Educating students (and lets face it, ourselves) about copyright and digital citizenship has become increasingly more important as more and more teaching resources are found online. While creating original image content may still be the best way to gather images, it is not always practical or even geographically realistic. Copyright-free and public domain images often make the creative process easer by allowing for manipulation without needing to cite the source. However, there are times when when you can’t find what you need in the public domain or want to teach a lesson on digital citizenship. In these situations, searching for images with a Creative Commons license can be useful. Our top ten list of imagery for creative use ranges from “no known copyright” (among the least restrictive) to Creative Commons (creative permissions vary).
1. The Commons This Flickr database contains collections from museums and libraries from around the world. The images placed in these collections have “no known copyright” and therefore are free to use without attribution.
2. Public Domain Sherpa This is a one stop shop with a great collection of image sources mostly in the public domain. This site also does a great job explaining copyright information in layman’s terms.
3. Morgue File “Public image archive for creatives by creatives” This fabulous site is full of easily searchable images that require no attribution.
4. Pics4Learning These copyright-friendly images have been donated by teachers, students, and amateur photographers. Explore the other features and tutorials to help get you started.
5. PD Photo Most of the thousands of images on this site are in public domain, but not all. Before using any image, read the license under each picture.
6. Creative Commons and Wikimedia Commons These databases are great places to access all sorts of media that you can incorporate into creative projects. Since both public domain and creative commons images can turn up in a search, be sure to check to see if the image requires attribution.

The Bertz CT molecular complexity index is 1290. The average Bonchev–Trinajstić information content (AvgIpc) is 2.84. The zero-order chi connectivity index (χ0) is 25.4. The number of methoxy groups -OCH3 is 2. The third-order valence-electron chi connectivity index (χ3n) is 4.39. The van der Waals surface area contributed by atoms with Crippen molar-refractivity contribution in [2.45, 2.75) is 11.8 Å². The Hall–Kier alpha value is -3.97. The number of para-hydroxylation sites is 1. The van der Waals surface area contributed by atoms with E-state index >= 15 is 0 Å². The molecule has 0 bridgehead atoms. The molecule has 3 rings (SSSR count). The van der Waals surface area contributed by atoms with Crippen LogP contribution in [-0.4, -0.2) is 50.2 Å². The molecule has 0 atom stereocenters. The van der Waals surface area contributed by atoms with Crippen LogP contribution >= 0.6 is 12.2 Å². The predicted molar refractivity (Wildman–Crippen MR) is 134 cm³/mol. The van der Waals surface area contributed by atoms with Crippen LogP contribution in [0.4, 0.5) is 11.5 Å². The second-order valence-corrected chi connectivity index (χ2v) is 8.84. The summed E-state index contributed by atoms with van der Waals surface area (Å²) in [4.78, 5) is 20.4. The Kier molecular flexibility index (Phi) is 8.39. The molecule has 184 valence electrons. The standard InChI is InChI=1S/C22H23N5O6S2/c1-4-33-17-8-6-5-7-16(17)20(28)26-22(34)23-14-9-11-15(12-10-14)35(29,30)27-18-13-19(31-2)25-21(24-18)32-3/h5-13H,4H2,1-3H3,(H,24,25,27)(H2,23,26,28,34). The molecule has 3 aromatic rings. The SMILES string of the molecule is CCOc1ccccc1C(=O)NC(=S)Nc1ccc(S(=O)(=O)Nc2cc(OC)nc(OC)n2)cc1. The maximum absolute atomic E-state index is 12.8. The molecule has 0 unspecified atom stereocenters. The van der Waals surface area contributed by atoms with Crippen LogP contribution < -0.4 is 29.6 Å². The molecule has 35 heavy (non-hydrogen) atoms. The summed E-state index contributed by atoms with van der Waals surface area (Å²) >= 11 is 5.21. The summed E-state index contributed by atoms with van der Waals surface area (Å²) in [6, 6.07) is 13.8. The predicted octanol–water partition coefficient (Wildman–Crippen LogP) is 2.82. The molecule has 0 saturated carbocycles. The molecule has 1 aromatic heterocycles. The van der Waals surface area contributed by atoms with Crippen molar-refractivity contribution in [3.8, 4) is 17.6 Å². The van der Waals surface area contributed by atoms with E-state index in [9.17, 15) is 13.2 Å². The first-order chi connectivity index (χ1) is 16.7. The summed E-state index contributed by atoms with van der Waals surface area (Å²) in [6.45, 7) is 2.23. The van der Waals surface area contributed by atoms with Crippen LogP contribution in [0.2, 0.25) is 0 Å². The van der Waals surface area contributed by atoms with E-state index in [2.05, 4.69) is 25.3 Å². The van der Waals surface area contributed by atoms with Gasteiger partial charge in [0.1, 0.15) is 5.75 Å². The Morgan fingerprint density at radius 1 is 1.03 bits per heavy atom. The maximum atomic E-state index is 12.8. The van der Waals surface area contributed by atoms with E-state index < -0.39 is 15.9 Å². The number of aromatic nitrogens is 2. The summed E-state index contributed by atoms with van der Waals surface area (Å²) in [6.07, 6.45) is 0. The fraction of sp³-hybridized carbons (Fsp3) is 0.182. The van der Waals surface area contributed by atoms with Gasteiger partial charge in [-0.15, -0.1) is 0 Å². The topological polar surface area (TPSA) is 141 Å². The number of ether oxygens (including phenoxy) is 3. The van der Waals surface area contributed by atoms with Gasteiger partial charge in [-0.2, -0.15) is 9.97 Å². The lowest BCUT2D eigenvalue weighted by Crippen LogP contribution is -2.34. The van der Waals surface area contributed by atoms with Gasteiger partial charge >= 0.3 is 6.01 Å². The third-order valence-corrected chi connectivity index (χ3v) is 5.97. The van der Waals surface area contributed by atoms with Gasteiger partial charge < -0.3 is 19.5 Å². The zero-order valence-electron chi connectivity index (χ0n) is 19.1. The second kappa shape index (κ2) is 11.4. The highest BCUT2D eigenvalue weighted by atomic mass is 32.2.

7. Photos8 This site offers thousands of images free to use for any purpose. The site author doesn’t require attribution but would love to see the creative outcomes.
8. Creativity 103 This source contains images and video ranging from abstract design to architecture. You are free to download and use any of the images as long as you credit the website.
9. Compflight and FlickrCC These two great tools can help you quickly find images licensed under Creative Commons on Flickr. Another Flickr option is the advanced search to find images to modify or build upon. Download directions for use with your students here.
10. Google Advanced Image Search This search engine is useful for helping you find specific images such as line drawing or photo content with “safe search” filtering. To find Creative Commons images, select the search terms usage rights “labeled for reuse” or “reuse with modification”.
Oh, and a couple of things that you will want to explore . . .
Creative Project Image Search We gathered many resources listed here along with a few others to create a custom search engine for public domain, copyright-friendly, and Creative Commons images. This tool could be something you add to student bookmarks to make image searching easy.
I’m always looking for different images to help communicate the concepts I’m teaching. The images I saved were taking up a ton of space on my computer and really slowing it down. Plus it wasn’t very efficient for locating what I needed in the spur of the moment. Then I discovered the Vi.sualize.us website as a way to catalog and collect images. If you like Delicious, you will love Vi.sualize.us for bookmarking images you find on the web.
Vi.sualize.us is a free social bookmarking site that allows you to surf the web as normal, and bookmark any images you find along the way. Images can be tagged so that you can search through your bookmarks to find what you want for your next art lesson. It’s very easy to use, just add a bookmark button on your browser or install a Firefox plugin and start surfing the web. When you see an inspiring image you want to remember just right click (control + click for mac users) or use the button in your browser. There is even a free app called Cooliris for your iPhone or iPod Touch that will let you utilize your images on the go. The feature that really sets Vi.sualize.us apart from other image sites is the “Safe For Work” feature. Just click the “Safe ON/Safe OFF” button in the top right-hand corner of your screen to filter out inappropriate images while you browse.
Below are some of the features Vi.sualize.us offers:
- Bookmark images you want to remember on the Internet
- Safe ON/Safe OFF filter for work environments
- Bulk edit
- Comment on images
- Add tags to pictures so you can easily search for them again
- WordPress plugin to display your images on blog or website
- A watchlist to keep track of images posted by others you want to follow
- Can search with the “And”, “Or” and the negation (“!”) operators. For example, you could search for still life apples or oranges.
You can check out what The Teaching Palette is bookmarking by clicking on this link. We also want to see the amazing images you discover around the web. You can share images by emailing firstname.lastname@example.org with your Vi.sualize.us name or by adding it to the comments section below. Then we will add your name to our “watchlist”.
Below is a short video that shows what the Vi.sualize.us site looks like and how to tag and save an image. There’s no sound, but a picture is worth a thousand words.
(Trouble viewing this video? Try this link.)